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This also appears as a guest post on Techcrunch


There has been a lot of speculation about Zynga’s revenue. Last week Business insider said:

Zynga, the social gamesmaker behind Farmville, has a revenue run-rate around $600 million, a source close to the company tells us. Another source confirms that Zynga is doing well over $1 million in revenue a day.

Businessweek says:

More than 120 million people play Zynga’s online games. Employee headcount has almost quadrupled in the past year, to 775. Revenue for the three-year-old company should surpass $450 million in 2010, according to two people who have been briefed on its financials.

We thought that we would estimate Zynga’s revenue ourselves by looking at publicly available info. Here is what Linus Chung and I did:

  • Focused on only top games on Facebook
  • For each game, pulled DAU numbers on first of every month since 1/1/09 from Developer Analytics.
  • To get the average DAU for each month, took the average of the first of the month and the first of the following month. So for March, the average DAU for the month is the average of DAU on 3/1 and DAU on 4/1.
  • Inside Virtual Goods published a monthly ARPU range (low and high end) for each game genre. In general, we used the average of low and high, with some exceptions:
    • For virtual gifts, we used the high end: $0.50. This only affects Friends for Sale.
    • For simulation games (e.g., CafeWorld, PetVille), we used the low end: $1.00. These games have been wildy popular in terms of users. We assumed that the recent increase in users results in lower monetizing users being added.
    • For poker, we used the low end: $2.00
    • For FarmVille, we estimated ARPU at $0.50 due to its scale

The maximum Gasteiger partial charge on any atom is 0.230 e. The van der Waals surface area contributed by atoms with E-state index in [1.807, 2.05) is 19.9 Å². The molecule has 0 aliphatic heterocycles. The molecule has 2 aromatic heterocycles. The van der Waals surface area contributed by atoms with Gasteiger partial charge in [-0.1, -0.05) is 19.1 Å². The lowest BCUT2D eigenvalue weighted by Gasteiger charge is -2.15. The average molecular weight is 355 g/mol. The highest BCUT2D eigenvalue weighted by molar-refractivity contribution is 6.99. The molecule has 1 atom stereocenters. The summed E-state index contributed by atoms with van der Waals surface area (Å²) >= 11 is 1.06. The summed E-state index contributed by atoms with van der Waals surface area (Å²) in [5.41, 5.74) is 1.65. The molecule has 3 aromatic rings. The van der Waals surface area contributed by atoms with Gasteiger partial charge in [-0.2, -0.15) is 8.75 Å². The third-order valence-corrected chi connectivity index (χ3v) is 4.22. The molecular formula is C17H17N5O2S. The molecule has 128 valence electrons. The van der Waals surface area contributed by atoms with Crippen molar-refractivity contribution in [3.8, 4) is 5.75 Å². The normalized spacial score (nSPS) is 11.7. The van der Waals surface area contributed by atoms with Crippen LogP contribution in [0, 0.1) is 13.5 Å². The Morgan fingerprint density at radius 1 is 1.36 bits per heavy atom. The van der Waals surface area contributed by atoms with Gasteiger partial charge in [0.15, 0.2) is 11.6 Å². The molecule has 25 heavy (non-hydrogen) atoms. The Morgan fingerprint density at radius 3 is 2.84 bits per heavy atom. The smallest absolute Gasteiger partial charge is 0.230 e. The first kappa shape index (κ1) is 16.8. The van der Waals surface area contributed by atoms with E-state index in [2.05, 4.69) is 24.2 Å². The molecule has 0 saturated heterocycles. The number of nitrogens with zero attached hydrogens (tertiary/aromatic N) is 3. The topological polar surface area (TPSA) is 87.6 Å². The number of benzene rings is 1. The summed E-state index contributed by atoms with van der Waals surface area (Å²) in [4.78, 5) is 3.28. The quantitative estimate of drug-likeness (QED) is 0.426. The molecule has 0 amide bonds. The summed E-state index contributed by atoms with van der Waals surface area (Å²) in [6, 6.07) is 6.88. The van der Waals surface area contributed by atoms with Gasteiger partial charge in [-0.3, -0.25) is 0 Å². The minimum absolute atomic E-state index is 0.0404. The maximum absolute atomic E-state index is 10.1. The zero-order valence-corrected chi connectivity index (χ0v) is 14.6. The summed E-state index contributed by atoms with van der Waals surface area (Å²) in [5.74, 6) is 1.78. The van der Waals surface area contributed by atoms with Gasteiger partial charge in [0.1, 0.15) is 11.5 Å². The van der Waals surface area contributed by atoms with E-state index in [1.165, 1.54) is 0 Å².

• Mapped each game to its game genre, and multiplied average DAU each month with the ARPU.

This estimate is likely to be inaccurate for many reasons, notably (i) the coarse estimates of revenue/DAU (rounding to the nearest 50c), (ii) the low end of range estimates for many of Zynga’s most popular games, and (ii) the fact that we ignore revenue from MySpace, Zynga’s websites, and mobile. None the less, it shows some interesting results:

Again, note that these are all estimates. However, our estimates show that revenue ramped fast over calendar 2009. The H1 ramp was driven by Poker and Mafia Wars, and the H2 ramp driven by Farmville, Cafeworld and Fishville. Our estimates show that revenues have been flatish since the beginning of 2010, with a decline in older games compensated for by the launch of Treasure Isle.

Feel free to see the details and play with the assumptions yourself – the spreadsheet is here. It is a read only Google Doc so that your changes won’t affect others who are later to check it out, but you can download the spreadsheet to change assumptions. Note that there are four tabs to the spreadsheet (at the very bottom of the page). To download, click File–> Download as –> Excel.

Play with the assumptions, and let us know what you think.

  • http://facechipz.com George Zaloom

    This is a great piece of work! Is there any data on what percentage % of revenue that Zynga spends on advertising (specifically on Facebook)?

  • http://lsvp.wordpress.com jeremyliew

    @ George, I haven’t seen any data on that but business week says $5-8M/mth – http://www.businessweek.com/magazine/content/10_18/b4176047938855.htm